Magic: The Gathering excels as a card game and Cryptic isn’t foregoing that aspect just because Magic: Legends is an action/RPG. Cryptic called the deck you build the “beating heart” of the game, giving people plenty of ways to experiment and the team will be adding new spells constantly so things don’t get stale.
Some sort of leaderboard system will allow you to see what decks other players are having success with. Ricossa said if there ends up being one-go-to deck, then they’ve failed. “The goal is to have it be, however your play style is, you can make it, customize it, and and have that experience.”
Some confirmed characters from Dominaria are Squee, Danitha Capashen, Lyra Dawnbringer, and Josu Vess. Cryptic also teased it’s bringing in “as many story planeswalker characters as possible.”
Wizards of the Coast is involved in the process, looping Cryptic in about ongoing story efforts in various parts of the franchise so they can work within it. “We’ve certainly been in conversations about how the story of Magic: Legends aligns with those other efforts, and we’re certainly very involved in making sure that the Magic brand characters and world,” said Wizards of the Coast senior narrative designer Garritt Turner.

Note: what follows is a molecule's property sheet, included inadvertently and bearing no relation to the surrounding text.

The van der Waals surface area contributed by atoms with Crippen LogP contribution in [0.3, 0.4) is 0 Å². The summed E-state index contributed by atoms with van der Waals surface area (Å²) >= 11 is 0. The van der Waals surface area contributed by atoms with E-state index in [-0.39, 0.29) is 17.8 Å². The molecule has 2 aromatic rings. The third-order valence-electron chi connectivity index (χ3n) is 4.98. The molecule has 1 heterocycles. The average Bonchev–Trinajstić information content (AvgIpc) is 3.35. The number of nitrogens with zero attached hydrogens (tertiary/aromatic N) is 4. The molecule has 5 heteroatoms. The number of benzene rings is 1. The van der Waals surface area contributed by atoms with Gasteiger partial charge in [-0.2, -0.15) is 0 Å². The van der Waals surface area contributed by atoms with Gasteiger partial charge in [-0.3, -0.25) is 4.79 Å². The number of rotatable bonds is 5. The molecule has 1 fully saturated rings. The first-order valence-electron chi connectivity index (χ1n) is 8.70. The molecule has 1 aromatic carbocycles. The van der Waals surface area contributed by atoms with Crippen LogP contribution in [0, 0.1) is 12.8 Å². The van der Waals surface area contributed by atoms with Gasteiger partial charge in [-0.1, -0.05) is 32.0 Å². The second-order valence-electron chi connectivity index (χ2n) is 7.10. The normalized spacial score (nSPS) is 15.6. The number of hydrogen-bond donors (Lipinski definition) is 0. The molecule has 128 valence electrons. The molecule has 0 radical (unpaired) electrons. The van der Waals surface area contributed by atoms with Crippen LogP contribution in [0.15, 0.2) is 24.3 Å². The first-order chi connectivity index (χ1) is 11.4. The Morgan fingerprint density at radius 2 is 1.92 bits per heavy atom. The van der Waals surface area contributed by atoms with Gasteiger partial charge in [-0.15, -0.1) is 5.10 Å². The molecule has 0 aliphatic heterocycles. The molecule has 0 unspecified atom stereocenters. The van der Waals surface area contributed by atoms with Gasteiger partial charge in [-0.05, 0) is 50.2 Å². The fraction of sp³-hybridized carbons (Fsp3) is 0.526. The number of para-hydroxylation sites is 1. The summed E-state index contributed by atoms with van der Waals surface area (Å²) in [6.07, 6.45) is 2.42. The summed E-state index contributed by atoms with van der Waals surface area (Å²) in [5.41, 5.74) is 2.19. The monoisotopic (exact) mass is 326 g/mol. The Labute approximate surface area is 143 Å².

The team isn’t ready to talk about how it’s incorporating artifacts into the game, but did give us some insight into the process. “Artifacts are tricky,” said lead systems designer Phil Zeleski. “We’re focusing on the color of magic and artifacts take a lot different forms in Magic. There’s artifact creatures, there’s artifact equipment, and then there’s like artifact locations [usually represented by lands], as well. So those take a whole bunch of different forms. And I think it’s safe to say that you’ll see that represented in our game.”
Magic has very many forms, like limited and constructed. Cryptic definitely wants to represent that but couldn’t discuss specifics. Ricossa said that the game “absolutely will include some of these formats.” He went into more detail about some paths they’re exploring. “It could take the form of an event, right? It could be like an ongoing, sort of seasonal thing. It could be a buying system. So there are some details that we’re still nailing down.”
Magic: Legends is coming to PC in 2020, and hitting on PS4 and Xbox One in 2021.
For more information the upcoming action/RPG, you can check out our coverage hub below, which contains everything from exclusive gameplay footage to developmer interviews.